Some quick thoughts on a chapter which is almost humourous in its depiction of Philistine’s patron deity.
The Ark is taken to Dagon’s temple; a symbolic gesture- our god beat your god and gets his stuff. But, like a trojan horse, the spoils of war brings Dagon prostrate in front of the allegedly conquered YHWH. The Philistines are migrants from the Aegean/Black Sea region of Eastern Europe. So the fact that this encounter shares characteristics of a Greek epic (Chapter 17 has even more in common) is fitting.
Also a noteworthy between chapters 5 and 17 the face down, behead Philistine. Goliath is struck in the forehead, but falls forward, not backward, mimicking the bowing down in a prostrate position of Dagon here in 5. Dagon also ends up at the threshold; a deity fleeing his own temple?
The Philistines respond by seeing their god’s incompetence. In a culture where military conflicts are just a manifestation of the gods’ battles (i.e. the winning army has the better god), this would be a hard conclusion to come to. A god shamed in his own temple, especially after a resounding victory of the nation he is patron over, is paradigm shattering. But the Philistines show greater perception than the Israelite priesthood. The response is to get the ark away from Dagon. People protecting their patron deity is absurd. The narrator is demonstrating the silliness of pagan paradigms.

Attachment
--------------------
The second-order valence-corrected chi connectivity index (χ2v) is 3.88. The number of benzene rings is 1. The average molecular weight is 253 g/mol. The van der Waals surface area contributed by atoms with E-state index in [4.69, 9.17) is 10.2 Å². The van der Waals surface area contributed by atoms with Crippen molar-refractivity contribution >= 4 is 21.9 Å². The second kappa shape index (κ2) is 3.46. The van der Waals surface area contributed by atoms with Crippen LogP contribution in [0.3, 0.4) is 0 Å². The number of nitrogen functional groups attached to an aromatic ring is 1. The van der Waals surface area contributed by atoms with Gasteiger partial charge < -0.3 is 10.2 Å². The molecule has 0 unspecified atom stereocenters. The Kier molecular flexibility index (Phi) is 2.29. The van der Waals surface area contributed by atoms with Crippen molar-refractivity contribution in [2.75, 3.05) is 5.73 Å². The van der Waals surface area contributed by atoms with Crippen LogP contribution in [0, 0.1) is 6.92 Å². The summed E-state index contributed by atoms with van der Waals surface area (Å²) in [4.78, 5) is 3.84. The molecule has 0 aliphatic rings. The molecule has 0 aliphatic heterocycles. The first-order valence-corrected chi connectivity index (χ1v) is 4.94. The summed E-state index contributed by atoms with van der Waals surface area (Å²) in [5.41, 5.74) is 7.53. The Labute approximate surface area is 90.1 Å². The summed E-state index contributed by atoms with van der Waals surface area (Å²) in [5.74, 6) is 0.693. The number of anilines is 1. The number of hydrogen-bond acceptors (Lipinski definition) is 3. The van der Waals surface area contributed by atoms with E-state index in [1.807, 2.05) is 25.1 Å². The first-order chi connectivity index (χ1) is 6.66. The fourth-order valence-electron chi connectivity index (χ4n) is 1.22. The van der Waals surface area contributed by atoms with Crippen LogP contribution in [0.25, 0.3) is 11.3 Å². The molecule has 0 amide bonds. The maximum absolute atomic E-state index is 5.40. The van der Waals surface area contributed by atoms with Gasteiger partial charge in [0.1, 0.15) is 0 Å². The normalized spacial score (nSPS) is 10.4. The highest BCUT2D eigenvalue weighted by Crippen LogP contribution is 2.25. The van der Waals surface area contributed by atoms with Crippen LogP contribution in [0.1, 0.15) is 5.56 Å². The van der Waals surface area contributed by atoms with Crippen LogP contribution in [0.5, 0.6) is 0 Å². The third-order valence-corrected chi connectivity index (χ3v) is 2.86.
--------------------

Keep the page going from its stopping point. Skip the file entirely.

Each city which hosts the ark is afflicted with an outbreak of tumours. Some manuscripts include the mention of plagues of rats, and death throughout the cities. The tumours could be bubonic boils? The word for tumours may be boils (parallel to the Egyptian plague) or some translators have even suggested hemorrhoids. The LXX of 5:9 reads “tumours in the groin”, lending support perhaps to that reading, that they have growths in their nether regions. Whatever the case, the Philistines are not enjoying the effects of the ark’s presence.
Interesting is the phrase “the outcry of the city went up to heaven”. Is YHWH listening to the prayers of the Philistines?